As the National Sea Grant College Program celebrates its 50th anniversary, we take a look back at how our program has supported education through graduate fellowships.
In month-long this series, we explore what former California Sea Grant State Fellows have been up to since their fellowship.
A California Sea Grant State Fellow with the Delta Stewardship Council (formerly known as the CALFED Bay-Delta Program) in 2002, Edward Salinas earned his doctorate degree in pharmacology and toxicology from the University of California, Davis, in May 2004.
During his fellowship, Salinas is organized a workshop titled “Contaminant Stressors in the Bay-Delta Watershed,” which focused on the effects of endocrine-disrupting contaminants in the San Francisco Bay-Delta ecosystem. He spent a lot of time reading scientific literature on what was already known about the effects of contaminants–heavy metals, pesticides, by-products of hormone supplements–on marine and human health.
Salinas said he discovered the challenges and rewards of approaching science – not as a laboratory exercise – but as a part of the decision-making process for managing resources as vital as drinking water for more than 25 million Californians.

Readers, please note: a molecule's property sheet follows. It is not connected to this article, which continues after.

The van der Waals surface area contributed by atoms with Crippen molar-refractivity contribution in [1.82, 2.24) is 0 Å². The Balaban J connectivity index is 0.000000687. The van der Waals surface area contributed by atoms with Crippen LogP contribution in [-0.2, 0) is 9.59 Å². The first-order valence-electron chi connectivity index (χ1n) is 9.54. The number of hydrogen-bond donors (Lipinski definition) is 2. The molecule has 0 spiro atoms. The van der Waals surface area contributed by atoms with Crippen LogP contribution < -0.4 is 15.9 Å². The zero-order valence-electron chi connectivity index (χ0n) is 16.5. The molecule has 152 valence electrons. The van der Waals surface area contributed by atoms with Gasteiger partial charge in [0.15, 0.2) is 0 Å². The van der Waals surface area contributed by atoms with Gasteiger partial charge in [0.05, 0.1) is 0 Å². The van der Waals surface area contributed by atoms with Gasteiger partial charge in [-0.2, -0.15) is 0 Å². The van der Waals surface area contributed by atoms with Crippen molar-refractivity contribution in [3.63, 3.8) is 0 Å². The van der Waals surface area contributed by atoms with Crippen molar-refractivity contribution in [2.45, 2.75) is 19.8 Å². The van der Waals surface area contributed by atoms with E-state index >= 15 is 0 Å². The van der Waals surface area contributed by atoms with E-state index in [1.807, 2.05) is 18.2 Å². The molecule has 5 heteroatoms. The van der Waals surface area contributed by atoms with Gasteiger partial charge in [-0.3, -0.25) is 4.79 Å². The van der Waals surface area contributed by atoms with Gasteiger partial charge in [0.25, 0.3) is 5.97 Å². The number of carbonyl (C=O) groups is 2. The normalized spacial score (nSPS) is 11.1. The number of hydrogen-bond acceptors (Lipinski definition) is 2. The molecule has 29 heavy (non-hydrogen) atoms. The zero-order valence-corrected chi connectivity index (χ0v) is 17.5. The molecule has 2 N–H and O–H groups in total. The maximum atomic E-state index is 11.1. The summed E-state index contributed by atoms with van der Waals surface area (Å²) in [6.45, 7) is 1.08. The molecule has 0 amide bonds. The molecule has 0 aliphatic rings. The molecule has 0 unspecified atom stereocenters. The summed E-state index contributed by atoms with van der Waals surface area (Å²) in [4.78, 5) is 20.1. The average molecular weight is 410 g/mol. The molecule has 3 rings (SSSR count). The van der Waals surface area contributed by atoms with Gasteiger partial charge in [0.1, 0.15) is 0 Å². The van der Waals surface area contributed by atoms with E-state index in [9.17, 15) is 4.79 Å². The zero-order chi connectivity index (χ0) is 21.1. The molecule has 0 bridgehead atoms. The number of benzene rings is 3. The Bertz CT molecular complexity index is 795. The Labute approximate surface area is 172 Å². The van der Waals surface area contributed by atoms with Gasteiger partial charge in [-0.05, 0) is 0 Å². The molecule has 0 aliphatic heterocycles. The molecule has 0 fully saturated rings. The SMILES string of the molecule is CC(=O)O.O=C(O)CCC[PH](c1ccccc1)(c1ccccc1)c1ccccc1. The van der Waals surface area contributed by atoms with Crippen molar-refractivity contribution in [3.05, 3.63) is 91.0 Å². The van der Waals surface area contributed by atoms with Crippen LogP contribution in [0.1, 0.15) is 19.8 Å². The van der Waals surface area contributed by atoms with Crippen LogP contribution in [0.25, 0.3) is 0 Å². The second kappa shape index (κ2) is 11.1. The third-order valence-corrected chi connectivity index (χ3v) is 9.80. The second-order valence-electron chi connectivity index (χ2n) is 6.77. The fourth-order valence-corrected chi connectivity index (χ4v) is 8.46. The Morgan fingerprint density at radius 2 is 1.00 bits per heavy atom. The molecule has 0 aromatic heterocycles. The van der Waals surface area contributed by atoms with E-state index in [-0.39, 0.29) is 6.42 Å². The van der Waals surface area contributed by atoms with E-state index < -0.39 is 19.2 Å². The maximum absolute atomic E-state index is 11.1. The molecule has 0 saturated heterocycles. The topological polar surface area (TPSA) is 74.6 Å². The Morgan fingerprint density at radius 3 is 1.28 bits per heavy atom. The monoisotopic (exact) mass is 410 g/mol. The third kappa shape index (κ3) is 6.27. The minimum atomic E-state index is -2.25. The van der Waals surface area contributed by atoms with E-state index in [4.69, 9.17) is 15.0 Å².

“My experiences as a fellow were really different than graduate work,” said Salinas, whose doctoral thesis examined the effects of pulp-mill effluent on sea urchin reproduction. His research led to the discovery of a compound that prevents sea urchin sperm from fertilizing urchin eggs–a sort of molecular condom. The compound was tested in primates and has since been patented for use as a human contraceptive. “[As a fellow,] I was asking, ‘What are the big questions? Who is out there looking for answers?’”
After his fellowship, Salinas joined Pacific EcoRisk, an environmental consulting firm in Martinez, Calif.
As a special projects director, Salinas oversaw tests for determining the toxicity of wastewater from businesses with National Pollutant Discharge Elimination System permits. The tests were mandatory for businesses that discharge into streams, rivers, lakes or coastal waters. He also led the company’s research on the effects of mercury and endocrine disrupters on aquatic organisms.
“I’ve gone from academia to government to private industry,” Salinas said, referring to his time as a graduate student, state fellow and industry consultant. “Each one is unique. As a state fellow, I was looking at things from a very broad perspective. It has been invaluable for broadening my horizons.”
Salinas is currently an ecotoxicologist at BASF in Germany.
Originally published June 2004